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Lipotoxicity and mitochondrial phospholipids

Dietary fatty acids are essential components of cellular membrane phospholipids. As such, animals have evolved numerous adaptive mechanisms to maintain their phospholipid acyl tail composition, despite dietary variation and changes in nutrient abundance. One such adaptation is the safe storage of fatty acids as triglycerides in adipocytes, a cell type specialized in handling large quantities of fatty acids. However, in obesity and insulin resistance, this adaptation fails, leading to a spill-over of excess fatty acids into peripheral organs. In these organs, excess fatty acids induce numerous pathogenic insults collectively termed as lipotoxicity, which ultimately leads to the development of type 2 diabetes, non-alcoholic fatty liver disease and other obesity-related comorbidities.

Mitochondrial dysfunction is one of the hallmarks of lipotoxicity. However, the precise mechanisms that link aberrant fatty acid metabolism to mitochondrial dysfunction are unclear. Therefore, using various in vitro lipotoxicity models and genetically engineered cell lines with altered fatty acid handling, we aim to dissect changes in mitochondrial phospholipid composition during acute and chronic lipotoxic stress. Furthermore, we investigate how lipotoxicity-induced changes in mitochondrial phospholipid composition affect mitochondrial dynamics and respiration. Lastly, we aim to understand how different mitochondrial processes, such as respiration and reactive oxygen species production, affect the overall cellular phospholipid composition and cell survival during lipotoxic stress.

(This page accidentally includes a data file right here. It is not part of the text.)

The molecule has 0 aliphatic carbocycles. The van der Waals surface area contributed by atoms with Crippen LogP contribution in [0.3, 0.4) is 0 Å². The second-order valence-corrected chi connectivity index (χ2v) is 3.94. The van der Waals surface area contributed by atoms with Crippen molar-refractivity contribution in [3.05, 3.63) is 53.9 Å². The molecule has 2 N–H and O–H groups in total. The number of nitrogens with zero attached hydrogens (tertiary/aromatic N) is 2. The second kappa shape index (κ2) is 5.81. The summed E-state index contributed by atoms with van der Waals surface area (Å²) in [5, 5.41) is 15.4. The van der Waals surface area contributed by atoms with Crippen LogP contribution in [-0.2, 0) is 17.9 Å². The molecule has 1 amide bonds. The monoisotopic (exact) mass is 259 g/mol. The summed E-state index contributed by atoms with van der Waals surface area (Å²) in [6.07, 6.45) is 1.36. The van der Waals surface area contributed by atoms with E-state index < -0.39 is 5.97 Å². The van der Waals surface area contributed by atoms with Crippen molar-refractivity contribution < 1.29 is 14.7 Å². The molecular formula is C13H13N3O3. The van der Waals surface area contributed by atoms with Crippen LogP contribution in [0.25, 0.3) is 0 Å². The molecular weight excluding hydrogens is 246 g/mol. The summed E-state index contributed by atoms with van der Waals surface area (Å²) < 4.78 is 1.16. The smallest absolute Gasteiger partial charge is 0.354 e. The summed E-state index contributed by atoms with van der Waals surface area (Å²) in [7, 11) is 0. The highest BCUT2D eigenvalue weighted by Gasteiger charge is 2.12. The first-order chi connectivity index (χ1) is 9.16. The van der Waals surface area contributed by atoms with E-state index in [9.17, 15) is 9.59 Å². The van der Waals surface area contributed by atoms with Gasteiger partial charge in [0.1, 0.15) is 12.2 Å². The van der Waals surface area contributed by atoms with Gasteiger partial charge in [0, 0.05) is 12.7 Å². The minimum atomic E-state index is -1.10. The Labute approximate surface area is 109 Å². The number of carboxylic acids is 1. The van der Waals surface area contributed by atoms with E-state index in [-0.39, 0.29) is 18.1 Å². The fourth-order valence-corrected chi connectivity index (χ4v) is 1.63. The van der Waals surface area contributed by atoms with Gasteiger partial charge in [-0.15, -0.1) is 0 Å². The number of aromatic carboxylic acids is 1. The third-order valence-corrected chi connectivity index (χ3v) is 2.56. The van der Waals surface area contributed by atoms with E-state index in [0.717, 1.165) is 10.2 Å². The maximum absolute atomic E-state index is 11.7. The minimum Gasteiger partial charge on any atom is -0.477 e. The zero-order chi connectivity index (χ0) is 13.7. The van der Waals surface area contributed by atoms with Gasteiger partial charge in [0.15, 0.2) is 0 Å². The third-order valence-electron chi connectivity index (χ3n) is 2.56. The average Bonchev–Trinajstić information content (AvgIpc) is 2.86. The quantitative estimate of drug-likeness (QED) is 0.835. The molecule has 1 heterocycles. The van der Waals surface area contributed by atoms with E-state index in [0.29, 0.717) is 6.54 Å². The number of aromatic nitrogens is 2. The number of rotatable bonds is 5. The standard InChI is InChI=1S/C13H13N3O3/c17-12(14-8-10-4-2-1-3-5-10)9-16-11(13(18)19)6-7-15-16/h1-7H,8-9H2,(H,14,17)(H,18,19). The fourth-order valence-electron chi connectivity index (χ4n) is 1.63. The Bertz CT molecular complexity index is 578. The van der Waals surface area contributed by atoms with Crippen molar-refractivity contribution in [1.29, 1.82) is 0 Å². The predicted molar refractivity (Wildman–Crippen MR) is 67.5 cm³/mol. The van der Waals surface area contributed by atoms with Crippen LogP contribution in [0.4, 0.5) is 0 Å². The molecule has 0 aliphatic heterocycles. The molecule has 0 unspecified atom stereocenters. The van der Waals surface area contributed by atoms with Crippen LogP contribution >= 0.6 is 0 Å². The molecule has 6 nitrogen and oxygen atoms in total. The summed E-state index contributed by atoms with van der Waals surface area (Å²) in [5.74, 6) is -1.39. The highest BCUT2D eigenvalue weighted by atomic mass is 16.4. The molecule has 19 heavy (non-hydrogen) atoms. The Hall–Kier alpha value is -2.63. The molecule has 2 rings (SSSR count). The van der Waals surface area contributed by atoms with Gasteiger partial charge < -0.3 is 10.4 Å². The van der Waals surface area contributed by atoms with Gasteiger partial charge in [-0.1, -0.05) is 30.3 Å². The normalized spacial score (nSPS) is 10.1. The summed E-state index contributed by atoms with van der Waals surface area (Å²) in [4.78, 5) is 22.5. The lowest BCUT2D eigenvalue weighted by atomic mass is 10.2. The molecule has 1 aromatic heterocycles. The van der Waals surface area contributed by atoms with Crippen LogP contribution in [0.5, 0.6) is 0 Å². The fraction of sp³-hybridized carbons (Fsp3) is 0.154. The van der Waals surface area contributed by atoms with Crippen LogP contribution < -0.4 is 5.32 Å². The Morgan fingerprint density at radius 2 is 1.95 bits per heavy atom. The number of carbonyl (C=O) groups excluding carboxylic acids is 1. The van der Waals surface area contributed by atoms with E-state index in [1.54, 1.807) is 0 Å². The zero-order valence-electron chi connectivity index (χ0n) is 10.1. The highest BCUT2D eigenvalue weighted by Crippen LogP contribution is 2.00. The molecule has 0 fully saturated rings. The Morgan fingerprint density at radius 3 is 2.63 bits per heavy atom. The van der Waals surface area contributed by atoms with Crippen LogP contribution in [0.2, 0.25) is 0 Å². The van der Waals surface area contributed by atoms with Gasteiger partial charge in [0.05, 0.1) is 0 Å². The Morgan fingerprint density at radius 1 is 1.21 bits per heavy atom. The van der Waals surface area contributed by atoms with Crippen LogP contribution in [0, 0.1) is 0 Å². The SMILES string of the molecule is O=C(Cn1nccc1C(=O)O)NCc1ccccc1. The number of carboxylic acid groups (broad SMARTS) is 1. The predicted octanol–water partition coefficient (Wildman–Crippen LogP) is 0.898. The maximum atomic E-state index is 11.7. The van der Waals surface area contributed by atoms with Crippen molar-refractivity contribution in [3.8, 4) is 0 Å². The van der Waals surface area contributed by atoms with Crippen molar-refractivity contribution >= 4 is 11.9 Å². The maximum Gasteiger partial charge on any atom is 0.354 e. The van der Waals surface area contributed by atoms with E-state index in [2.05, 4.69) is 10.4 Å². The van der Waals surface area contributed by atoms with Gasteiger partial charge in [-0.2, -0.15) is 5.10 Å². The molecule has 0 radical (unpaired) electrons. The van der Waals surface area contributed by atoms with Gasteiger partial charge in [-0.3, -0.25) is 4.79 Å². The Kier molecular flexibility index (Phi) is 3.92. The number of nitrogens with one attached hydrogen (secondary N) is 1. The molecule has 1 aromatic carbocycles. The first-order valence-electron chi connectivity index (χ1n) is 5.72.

Related publications

Petkevicius K#, Virtue S, Bidault G et al. (2019)
Accelerated phosphatidylcholine turnover in macrophages promotes adipose tissue inflammation in obesity
Elife 8:e47990. doi: 10.7554/eLife.47990
#co-corresponding author

Palmgren H*, Petkevicius K*#, Bartesaghi S et al. (2022)
Elevated adipocyte membrane phospholipid saturation does not compromise Insulin signaling
Diabetes 29:db220293. doi: 10.2337/db22-0293
*co-first, #co-corresponding author